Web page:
BOISE-- Taxpayers are now on the hook to pay for repairs on hundreds of school buses around the state.
The problems began with a former state employee who was eventually arrested.
Prosecutors say Jorge Garcia used his position at a state agency to illegally secure a big-money contract.
The result was shoddy work, students put in harm's way and a $600,000 repair bill that taxpayers must help pay.
Several years ago, the federal government came up with an idea: improve children's health and air quality by reducing pollution from school buses.
The EPA sent money to states, and it was the state's job to hire contractors to install the emission-fighting technology on buses.
"To me it seemed like they were in zip, zip, cut, snip and gone," said Marsing School District Transportation Director Ross McWilliams.
In 2009, contractors worked on more than 800 buses around Idaho.
Within months, school districts sent out an SOS.
In e-mails to the state, some districts pleaded for help. Buses were spewing smoke, leaking oil and being towed.
In Marsing, one routine inspection before the school bell rang grounded one bus before it even got out of the lot.
"When you saw that pool of oil and you opened up the cab inside what did you see?," the reporter asked. “Hot, black oil everywhere," responded Marsing School District Transportation Director Ross McWilliams.
There was a lot of it at Brown Bus Company, too. The contractor that drives for several school districts is out about $80,000 for damage to its fleet.
"We've had to repair many, many, many oil leaks from these and we're not done yet," said Brad Carpenter of Brown Bus Company.
When the Payette School District got wind of the problems, it unhooked the units from their buses.
Its mechanic, a former fire chief, said the faulty installations put students at risk.
"It's a danger to the kids. You're going to have an engine fire, the bus is going to be on fire," said Bud Fisher, Transportation Technician for the Payette School District.
“We do feel responsible," said Curt Fransen, Deputy Director of DEQ. “It’s not something we’re proud of.”
In 2008, the Idaho Department of Environmental Quality awarded the installation contract to a company called ECS.
Deputy Director Curt Fransen says within a year DEQ got a tip that led them to this man: Jorge Garcia, the DEQ manager whose job was to oversee the contract with ECS.
Garcia would know what it would take for a contract bid to beat the competition.
What the government now knows is that Garcia was ECS.
"What we knew was that we had basically had a fraudulent contract and that the project officer was basically overseeing himself," Fransen said.
Garcia's name was nowhere to be found on the ECS bid. The name Karen Damberg was, and Damberg is Garcia's wife.
He conducted operations. She did payroll.
They hired people they knew to do the installations.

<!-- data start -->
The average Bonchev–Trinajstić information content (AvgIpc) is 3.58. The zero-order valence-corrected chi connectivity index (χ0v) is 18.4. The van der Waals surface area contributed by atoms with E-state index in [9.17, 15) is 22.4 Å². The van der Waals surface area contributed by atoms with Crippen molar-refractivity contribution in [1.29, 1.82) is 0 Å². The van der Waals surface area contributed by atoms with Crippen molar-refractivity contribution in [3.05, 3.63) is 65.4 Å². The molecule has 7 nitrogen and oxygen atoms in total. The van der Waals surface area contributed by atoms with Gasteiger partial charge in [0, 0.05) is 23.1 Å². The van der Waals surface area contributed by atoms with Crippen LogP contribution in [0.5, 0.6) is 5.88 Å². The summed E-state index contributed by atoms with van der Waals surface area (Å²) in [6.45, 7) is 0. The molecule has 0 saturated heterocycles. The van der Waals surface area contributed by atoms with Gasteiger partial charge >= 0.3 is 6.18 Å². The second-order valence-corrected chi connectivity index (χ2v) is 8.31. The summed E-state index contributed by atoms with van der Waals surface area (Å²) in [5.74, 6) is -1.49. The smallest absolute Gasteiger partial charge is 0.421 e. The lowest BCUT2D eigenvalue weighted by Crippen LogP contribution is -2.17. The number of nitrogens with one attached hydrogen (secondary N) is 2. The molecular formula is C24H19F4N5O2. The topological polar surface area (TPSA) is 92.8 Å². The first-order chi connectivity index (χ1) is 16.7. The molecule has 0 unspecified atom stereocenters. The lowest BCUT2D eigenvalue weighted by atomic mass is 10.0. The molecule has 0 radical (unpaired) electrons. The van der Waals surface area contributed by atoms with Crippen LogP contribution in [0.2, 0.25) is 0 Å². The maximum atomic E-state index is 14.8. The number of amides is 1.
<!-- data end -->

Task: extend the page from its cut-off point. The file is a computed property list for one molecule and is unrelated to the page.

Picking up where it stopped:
The whole operation went undetected for about a year.
When problems with school buses mounted, Garcia resigned.
"I think it just became too much for him to basically work both sides of the street," said Fransen.
The Garcia's scheme got the attention of federal investigators.
"They lied about who was going to be doing the work on the buses, they lied about who owned the company, and they lied about the fact that there was no conflict of interest," said U.S. Attorney Wendy Olson, District of Idaho.
Around the time U.S. attorney Wendy Olson started working the case, the Garcias took off for the U.S. Virgin Islands.
She believes the couple knew they were under investigation when federal agents tracked them to the Caribbean and made the arrests.
"We were very concerned at the time that they were leaving the country en route to Honduras where Mr. Garcia is a citizen," Olson said.
With growing evidence against them, the Garcias agreed to plead guilty to one count each of conspiracy to commit mail fraud.
But this case is far from over. Schools around the state are left with a mountain of bus repair bills.
They and DEQ want the Garcias to pay restitution.
DEQ estimates that the price tag on the damage caused to be about $600,000 and counting.
"I would say in the end, the taxpayers, DEQ will be paying part of the damages, here," Fransen said.
The Garcias are on a supervised release until their sentencing on June 20th.
Both of their passports have been surrendered and Jorge Garcia is wearing an electronic monitoring device.
Prosecutors have not yet determined the restitution amount they'll seek.
No matter what it is, a lot of folks will be in line to collect.
KTVB contacted attorneys for the Garcias, but they did not want to comment.
DEQ says it has changed policies after the Garcia ordeal.
There is now better supervision of supervisors and the bid process has been strengthened to avoid potential fraud.